Bisphenol A: EFSA consults on assessment of risks to human health
EFSA is launching a public consultation on its draft assessment of the human health risks posed by exposure to bisphenol A (BPA). The Authority has undertaken a comprehensive review of scientific literature and previous risk assessments from expert bodies on BPA. All stakeholders and interested parties are invited to comment on the document through an online public consultation that runs until 13 March 2014. EFSA particularly welcomes input from national risk assessment bodies that have previously evaluated BPA. As part of its commitment to openness and engagement, EFSA will also hold a meeting with stakeholders to discuss feedback received from the consultation.
BPA is a chemical compound used in food contact materials such as packaging and other consumer products. In March 2012, EFSA’s Panel on Food Contact Materials, Enzymes, Flavourings and Processing Aids (CEF) decided to undertake a full re-evaluation of the human risks associated with exposure to BPA through both dietary and non-dietary sources such as thermal paper and dust. To ensure EFSA had access to the most recent studies, the Authority liaised closely with European and national bodies engaged in BPA evaluations as well as with other scientific experts on studies currently in progress.
EFSA reviewed over 450 studies relating to potential health hazards associated with BPA and identified likely adverse effects on the liver and kidney and effects on the mammary gland as being linked to exposure to the chemical. It therefore recommends that the current tolerable daily intake (TDI) be lowered. The Authority also noted that uncertainties remained over a number of other health hazards considered as less likely. As a result the proposed TDI should be set on a temporary basis pending the outcome of research from the US National Toxicology Program (NTP) which will address many of these current uncertainties about the potential health effects of BPA. However, EFSA concludes that BPA poses a low health risk to consumers as exposure to the chemical is well-below the temporary TDI.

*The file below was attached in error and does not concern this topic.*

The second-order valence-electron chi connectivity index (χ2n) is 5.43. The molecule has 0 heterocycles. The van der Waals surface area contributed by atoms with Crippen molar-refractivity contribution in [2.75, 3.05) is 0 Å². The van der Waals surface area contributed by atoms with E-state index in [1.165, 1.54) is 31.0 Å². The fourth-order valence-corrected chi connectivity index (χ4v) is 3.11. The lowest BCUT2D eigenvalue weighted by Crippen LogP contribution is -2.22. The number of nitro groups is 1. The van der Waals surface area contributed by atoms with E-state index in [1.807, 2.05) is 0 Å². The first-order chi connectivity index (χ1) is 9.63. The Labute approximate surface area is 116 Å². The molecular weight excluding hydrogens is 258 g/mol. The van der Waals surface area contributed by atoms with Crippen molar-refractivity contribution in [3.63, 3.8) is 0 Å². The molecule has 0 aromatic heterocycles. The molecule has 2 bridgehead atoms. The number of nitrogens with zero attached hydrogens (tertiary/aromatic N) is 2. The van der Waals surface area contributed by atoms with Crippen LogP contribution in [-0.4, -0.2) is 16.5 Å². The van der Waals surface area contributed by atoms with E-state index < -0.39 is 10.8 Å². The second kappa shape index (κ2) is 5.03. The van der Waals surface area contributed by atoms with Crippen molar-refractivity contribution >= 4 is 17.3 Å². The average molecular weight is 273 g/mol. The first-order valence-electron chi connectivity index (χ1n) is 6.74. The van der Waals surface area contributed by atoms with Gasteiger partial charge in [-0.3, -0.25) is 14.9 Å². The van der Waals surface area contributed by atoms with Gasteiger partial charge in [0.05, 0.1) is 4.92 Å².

EFSA said that much of the science underpinning these conclusions is still developing and this draft opinion therefore contains a number of uncertainties. The CEF Panel will complete an assessment of these uncertainties in the final version of the opinion due to be published later in 2014.
Iona Pratt, Chair of EFSA’s Panel on Food Contact Materials, Enzymes, Flavourings and Processing Aids (CEF), said: “The risk assessment of BPA has been hugely complex. EFSA concludes there is an estimated safe level of exposure to BPA – known as the TDI – but has reduced this and set it on a temporary basis because of continuing uncertainties over the risks posed by the chemical. Our experts have identified health hazards associated with exposure to BPA. However, we say the risk to human health is low because consumer exposure to BPA is below the temporary TDI (t-TDI). While we have analysed the best available evidence using state-of-science methods, we recognise that understanding in these areas is constantly advancing. Therefore our conclusions are as definitive as they can be in light of current data.”
Main findings of draft opinion on the toxicity of BPA
- EFSA concludes that exposure to BPA is likely to adversely affect the kidney and liver, as well as causing effects on the mammary gland.